Monolingual USA?

The other day I found an interesting article in the New York Times about monolingualism and multilingualism in the USA and elsewhere. There’s a widespread belief that most Americans are monolingual in English, and that elsewhere it’s common for people to know two or more languages. The article asks whether this belief is true.

The question about language in the US census focuses on language use at home and doesn’t ask about use of languages other than English elsewhere, and the writer points out that many Americans who speak foreign languages speak only English at home, so for the purposes of the census they are monoglot English speakers. According to the 2009 census, for example, 20% of Americans speak a language other than English at home. The aim of the census is not to discover people’s foreign language skills, but to “track immigrants’ integration into mainstream American society and to ascertain what services they need, and in what languages”, so this is understandable.

The writer suggests that a better question would be “Can you have a conversation in a language besides your mother tongue?”, which was asked in a survey by the European Commission in 2006 – 56% of those who completed that survey answered yes. So perhaps the assumption that bilingualism and multilingualism are normal and unremarkable in much or the world is not entirely true. There are no reliable figures on this anyway, so it’s impossible to be sure. The conclusion is that Americans may be no more or less multilingual than people in other countries.

4 thoughts on “Monolingual USA?

  1. Nice assessment. As an American, I’ve long felt that American foreign-language skills are much better than our reputation would suggest. Foreign-language study was mandatory in all the high schools (= “secondary schools”) and universities that I attended. And almost all of my friends can have at least simple conversations in at least one language other than English.

    I think the problem is that there is so little opportunity to practice in most of the U.S.: English is ubiquitous, and the English skills of immigrants are so good, in general, that conversations naturally fall to English. Practicing in another language takes concerted effort (and sometimes patience on the part of the native speaker of that language). I routinely make that effort, but most Americans simply don’t bother — then lament that their language skills decline over the years. After a while, they fear they’ve forgotten too much, and no longer try at all.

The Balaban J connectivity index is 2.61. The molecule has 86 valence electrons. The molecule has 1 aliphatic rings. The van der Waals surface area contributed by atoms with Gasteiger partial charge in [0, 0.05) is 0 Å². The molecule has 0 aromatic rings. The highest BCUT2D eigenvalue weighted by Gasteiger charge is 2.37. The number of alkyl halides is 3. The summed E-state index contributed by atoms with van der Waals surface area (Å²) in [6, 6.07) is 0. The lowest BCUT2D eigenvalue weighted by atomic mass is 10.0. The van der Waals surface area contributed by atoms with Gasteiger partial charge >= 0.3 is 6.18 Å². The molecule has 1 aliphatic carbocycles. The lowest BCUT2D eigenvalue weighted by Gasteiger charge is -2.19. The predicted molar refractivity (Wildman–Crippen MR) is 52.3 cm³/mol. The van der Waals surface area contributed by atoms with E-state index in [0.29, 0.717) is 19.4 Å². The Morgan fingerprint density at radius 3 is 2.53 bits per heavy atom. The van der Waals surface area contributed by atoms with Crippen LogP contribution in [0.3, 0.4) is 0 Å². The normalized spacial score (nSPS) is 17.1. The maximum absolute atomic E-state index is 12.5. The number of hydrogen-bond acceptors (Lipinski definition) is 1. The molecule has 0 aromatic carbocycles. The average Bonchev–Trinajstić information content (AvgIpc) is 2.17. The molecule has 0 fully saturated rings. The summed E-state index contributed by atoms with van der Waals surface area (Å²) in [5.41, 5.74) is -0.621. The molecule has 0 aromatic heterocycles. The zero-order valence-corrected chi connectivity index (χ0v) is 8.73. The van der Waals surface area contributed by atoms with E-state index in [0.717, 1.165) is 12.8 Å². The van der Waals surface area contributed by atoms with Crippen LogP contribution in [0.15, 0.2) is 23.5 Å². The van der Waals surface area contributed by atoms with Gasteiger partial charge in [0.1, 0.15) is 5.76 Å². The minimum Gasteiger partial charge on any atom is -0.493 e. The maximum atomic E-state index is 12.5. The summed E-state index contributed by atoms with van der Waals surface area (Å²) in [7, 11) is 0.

The wording of the census is especially troubling: I can carry on at least a simple conversation in seven languages besides English, and a reasonably sophisticated conversation in three (not including English) — and I try to bolster these skills at every opportunity. But those opportunities don’t arise at home, as no one in my family retains very good language skills. So, apparently, I would be considered a monoglot!

  2. It’s quite simple, in my impression: For Anglophones, the need to learn a foreign language is much less pressing than for native speakers of other languages. This is doubly true for Americans, who live in a vast country where almost everyone speaks English, but I doubt the situation in, say, Australia or the UK is much different. Even if school curricula do emphasise foreign language learning more, the absence of any practical need means that most people do not retain their knowledge for more than a few years after graduation.

  3. The opportunity for practice varies depending on where you are. I chose Spanish in high school specifically because I was living in California, in an area with a high number of Spanish-speaking* immigrants, and I figured that was the language most likely to be useful to me. And I have indeed used it on occasion to communicate with people who did not speak much English.

    Then again, I picked Japanese in college just because I wanted to study something non-Indo-European, and had no idea how useful it was going to turn out to be someday…

    *I specifically mean “Spanish-speaking” and not “immigrants whose native language is Spanish”– immigration to the US from Latin America comes disproportionately from indigenous communities, meaning a great many “Hispanic” immigrants actually are speaking Spanish as a second language. (Not that I knew that in high school, though.)

  4. Nah, it’s pretty normal for American Anglophones to know just a few memorized phrases after years of high-school Spanish. The most important factor here is early language teaching; schools in a couple of other Western countries manage to get their students fluent in at least one or two foreign languages without any outside input or practice.

    It just depends on how much of a priority that is and how much time you are willing to dedicate to it; it’s just not a priority in the US. (Britain isn’t that different, especially since you don’t have to take a foreign language for your GCSE anymore.) Not that that’s necessarily a bad thing.

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